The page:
Own the fact that you might work longer hours than most people, and that you might not need as much sleep as many other people do.
Choose to work with other hard workers. Share your goals with them so they can help you.
Accept that you might be discontented even when you achieve.
Be ready to:
Take a moment to appreciate your successes. You can look ahead tomorrow. Today, celebrate.
Partner with someone with a strong Discipline or Focus theme. This person can help you use your energy as efficiently as possible.
Count personal achievements in your scoring “system.” This will help you direct your Achiever theme toward family as well as work.

Maximizer

Excellence, not average, is your measure. Taking something from below average to slightly above average takes a great deal of effort and in your opinion is not very rewarding. Transforming something strong into something superb takes just as much effort but is much more thrilling. Strengths, whether yours or someone else’s, fascinate you. Like a diver after pearls, you search them out, watching for the telltale signs of a strength. A glimpse of untutored excellence, rapid learning, a skill mastered without recourse to steps — all these are clues that a strength may be in play. And having found a strength, you feel compelled to nurture it, refine it, and stretch it toward excellence. You polish the pearl until it shines. This natural sorting of strengths means that others see you as discriminating. You choose to spend time with people who appreciate your particular strengths. Likewise, you are attracted to others who seem to have found and cultivated their own strengths. You tend to avoid those who want to fix you and make you well rounded. You don’t want to spend your life bemoaning what you lack. Rather, you want to capitalize on the gifts with which you are blessed. It’s more fun. It’s more productive. And, counterintuitively, it is more demanding.

Action Items for This Theme
Seek roles in which you are helping other people succeed. In coaching, managing, mentoring, or teaching roles, your focus on strengths will prove particularly beneficial to others. For example, because most people find it difficult to describe what they do best, start by arming them with vivid descriptions.
Devise ways to measure your performance and the performance of your colleagues. These measures will help you spot strengths, because the best way to identify a strength is to look for sustained levels of excellent performance.
Once you have identified your own strengths, stay focused on them. Refine your skills. Acquire new knowledge. Practice. Keep working toward mastery in a few areas.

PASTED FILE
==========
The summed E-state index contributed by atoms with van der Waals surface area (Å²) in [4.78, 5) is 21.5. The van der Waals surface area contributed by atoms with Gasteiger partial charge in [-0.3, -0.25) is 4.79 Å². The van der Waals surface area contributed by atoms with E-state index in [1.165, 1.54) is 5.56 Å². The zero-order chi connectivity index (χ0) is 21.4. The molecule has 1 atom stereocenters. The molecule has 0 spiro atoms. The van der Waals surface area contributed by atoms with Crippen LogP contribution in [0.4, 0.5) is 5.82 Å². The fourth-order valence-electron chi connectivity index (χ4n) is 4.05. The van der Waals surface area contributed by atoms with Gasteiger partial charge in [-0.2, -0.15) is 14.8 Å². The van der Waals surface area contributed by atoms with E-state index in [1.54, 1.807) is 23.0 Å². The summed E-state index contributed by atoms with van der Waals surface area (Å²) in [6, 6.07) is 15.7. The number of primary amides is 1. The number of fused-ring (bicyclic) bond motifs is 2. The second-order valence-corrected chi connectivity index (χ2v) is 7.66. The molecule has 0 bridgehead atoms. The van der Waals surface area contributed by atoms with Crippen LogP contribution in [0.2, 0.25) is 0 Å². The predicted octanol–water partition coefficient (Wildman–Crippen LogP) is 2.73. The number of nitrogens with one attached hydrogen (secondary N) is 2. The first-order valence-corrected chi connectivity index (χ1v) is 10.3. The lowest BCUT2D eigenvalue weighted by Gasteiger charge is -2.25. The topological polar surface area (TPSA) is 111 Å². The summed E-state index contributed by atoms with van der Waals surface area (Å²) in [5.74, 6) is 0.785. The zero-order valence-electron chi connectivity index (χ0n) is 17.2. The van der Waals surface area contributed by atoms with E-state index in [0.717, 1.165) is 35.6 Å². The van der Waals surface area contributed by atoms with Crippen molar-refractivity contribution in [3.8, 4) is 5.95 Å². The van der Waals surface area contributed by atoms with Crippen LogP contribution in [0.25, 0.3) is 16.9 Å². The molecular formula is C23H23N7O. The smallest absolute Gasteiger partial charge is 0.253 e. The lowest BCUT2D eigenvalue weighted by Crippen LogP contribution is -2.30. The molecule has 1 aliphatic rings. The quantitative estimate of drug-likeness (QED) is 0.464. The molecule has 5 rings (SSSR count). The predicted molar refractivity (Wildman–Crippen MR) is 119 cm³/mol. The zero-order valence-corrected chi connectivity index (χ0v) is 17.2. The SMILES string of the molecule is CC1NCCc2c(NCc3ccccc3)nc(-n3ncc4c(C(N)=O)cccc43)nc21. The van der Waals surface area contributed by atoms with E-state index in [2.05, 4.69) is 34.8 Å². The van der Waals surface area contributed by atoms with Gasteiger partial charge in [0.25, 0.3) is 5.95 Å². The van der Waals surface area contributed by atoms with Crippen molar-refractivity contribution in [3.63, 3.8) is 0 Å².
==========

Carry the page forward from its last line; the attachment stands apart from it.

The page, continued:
Develop a plan to use your strengths outside of work. In doing so, consider how your strengths relate to the mission in your life, and how they might benefit your family or the community.
Study success. Deliberately spend time with people who have discovered their strengths. The more you understand how marshaling strengths leads to success, the more likely you will be to create success in your own life.
Be ready to:
Make your weaknesses irrelevant. For example, find a partner, devise a support system, or use one of your stronger themes to compensate for one of your weaker ones.
Explain to others why you spend more time building on strengths rather than fixing weaknesses. Initially, they might confuse what you are doing with complacency.

Relator

Relator describes your attitude toward your relationships. In simple terms, the Relator theme pulls you toward people you already know. You do not necessarily shy away from meeting new people — in fact, you may have other themes that cause you to enjoy the thrill of turning strangers into friends — but you do derive a great deal of pleasure and strength from being around your close friends. You are comfortable with intimacy. Once the initial connection has been made, you deliberately encourage a deepening of the relationship. You want to understand their feelings, their goals, their fears, and their dreams; and you want them to understand yours. You know that this kind of closeness implies a certain amount of risk — you might be taken advantage of — but you are willing to accept that risk. For you a relationship has value only if it is genuine. And the only way to know that is to entrust yourself to the other person. The more you share with each other, the more you risk together. The more you risk together, the more each of you proves your caring is genuine. These are your steps toward real friendship, and you take them willingly.